How Analytics is Changing the EHS World and Why Companies Need to Capitalize (or risk falling behind)

EHS Analytics Blog Lights Cority

If you’re like me, you may be a little tired (maybe even skeptical) about the hours of content talking about ‘the power of data’. It seems like every day a new article appears from someone talking about the magical land of data and how it can do everything from saving your company a billion dollars overnight to tying your shoelaces for you. 

So, let’s get a couple things straight: 

  1. Data is really powerful. However; 
  2. Data is utterly useless to you unless you: 
  3. Understand what it’s telling you, and 
  4. You’re able to make decisions based on it. 

The landscape of data analytics within EHS is rapidly changing, but it’s a relatively manageable area to explore with a lot of very interesting developments. In this article, we’ll dig into the following questions:

  1. How do EHS leaders benefit from data analytics?
  2. What are the risks organizations face by not keeping up?

What does data analytics enable EHS leaders to do?

While data analytics enables an impossibly high number of EHS actions, its value will vary wildly depending on your organizational goals. For the purposes of this article, let’s explore three common EHS goals, one from each of the core tenets of Environment, Health, and Safety. 


First off, let’s consider a very standard use case.  Many firms seek to optimize their waste management practices and reduce associated transportation and disposal costs. EHS software can aid organizations by helping users accurately classify different waste streams and coordinate disposal, helping them maintain regulatory compliance while avoiding costly fees due to waste profile mistakes and off-spec waste. 

By leveraging data analytics tools, organizations can independently identify ways to decrease specific waste streams or waste classification errors, in turn reducing overall storage, transportation, and disposal costs. Shell, the global oil & gas giant, have underlined the ways Cority’s advanced business intelligence and analytics solution has helped them do exactly this: providing the data visualization and storytelling tools required to help them understand, at a glance, exactly where their waste is stored, how much waste is on-hand at any given time, when it’s due for disposal, and the accepted disposal locations for each waste profile identified. With Cority, Shell’s waste data is now fed into one centralized location that gives the organization absolute clarity on the efficacy of its waste management program, in a way never available before.   

Data visualization tools embedded in their EHS software help to not only give Shell’s users a better understanding of their data but makes maintaining compliance to multinational waste disposal standards easier than ever before – ensuring better oversight of their waste management process from beginning-to-end, saving the organization significant time, money, and resources. 


Problems arise when organizations have access to data, but no way to make heads or tails of what that data is telling them. With analytics tools embedded in EHS software, you can also better identify trends that can illuminate organizational visibility to at-work exposures that could compromise worker wellbeing if not addressed in a timely manner. Beyond this, access to powerful AI engines within your analytics offering can help you more easily identify health trends or new hazards that you would have otherwise never found before.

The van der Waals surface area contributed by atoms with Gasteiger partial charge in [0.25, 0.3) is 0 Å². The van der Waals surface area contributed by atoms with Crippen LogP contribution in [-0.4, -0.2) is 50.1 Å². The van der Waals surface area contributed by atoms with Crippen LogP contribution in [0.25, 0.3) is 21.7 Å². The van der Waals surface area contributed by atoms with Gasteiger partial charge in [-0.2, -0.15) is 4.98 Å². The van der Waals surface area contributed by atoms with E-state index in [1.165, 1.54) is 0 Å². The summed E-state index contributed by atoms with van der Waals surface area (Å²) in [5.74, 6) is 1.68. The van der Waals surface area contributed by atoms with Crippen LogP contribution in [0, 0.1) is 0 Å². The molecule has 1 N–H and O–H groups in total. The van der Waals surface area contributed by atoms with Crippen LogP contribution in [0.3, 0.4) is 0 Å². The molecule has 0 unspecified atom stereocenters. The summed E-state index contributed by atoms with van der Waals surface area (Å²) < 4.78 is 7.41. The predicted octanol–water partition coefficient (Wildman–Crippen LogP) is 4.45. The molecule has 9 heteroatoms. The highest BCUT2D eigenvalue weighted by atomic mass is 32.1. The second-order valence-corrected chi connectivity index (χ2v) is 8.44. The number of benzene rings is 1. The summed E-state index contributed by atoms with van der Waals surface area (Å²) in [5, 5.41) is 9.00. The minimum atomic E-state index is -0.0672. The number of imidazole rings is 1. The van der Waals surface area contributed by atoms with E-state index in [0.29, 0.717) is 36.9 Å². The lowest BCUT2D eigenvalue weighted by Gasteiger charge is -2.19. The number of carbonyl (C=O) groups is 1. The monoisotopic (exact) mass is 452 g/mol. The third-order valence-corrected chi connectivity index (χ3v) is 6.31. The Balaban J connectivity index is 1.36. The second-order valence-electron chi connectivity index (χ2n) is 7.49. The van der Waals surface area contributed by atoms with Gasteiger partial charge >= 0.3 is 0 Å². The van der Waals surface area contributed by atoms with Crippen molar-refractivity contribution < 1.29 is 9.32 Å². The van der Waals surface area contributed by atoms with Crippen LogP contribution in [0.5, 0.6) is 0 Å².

Let’s imagine that we work for a company where employees in one specific geographical location are taking a lot of sick days due to respiratory issues. To help site management better understand what’s influencing the absenteeism rate, data analytics features within EHS software may help us identify potential respiratory hazards at that location, pinpoint the underlying conditions at that site that may be influencing these hazards, along with the current levels of controls available.   

Something as simple as a report that automatically aggregates the reasons for absence via location can make this process simple and engaging. Natural Language Processing is a great example of this – a feature that gives users the ability to use their analytics tools like a search engine and use open questions to query the organization’s collected metadata and explore potential associations that aren’t immediately visible.  Asking the engine, “Show me employee sick days at location X by identified illness type or hazards” can be just what we need to detect an underlying systemic weakness in our EHS programs that, if addressed, could help us reverse the negative trend in absenteeism, reducing health care costs and production-related issues. Moreover, this simple step can save hundreds of hours of administrative effort and improve organizational data literacy tenfold. 

With this information, enabled by data analytics tools, organizations can take more targeted measures to address those harmful exposures in both the short and long-term. The identification of the root causes behind issues provides the opportunity to make measurable change – reducing the chance of further illness-induced absence and creating a sustainable way to move forward. That’s the magic of data.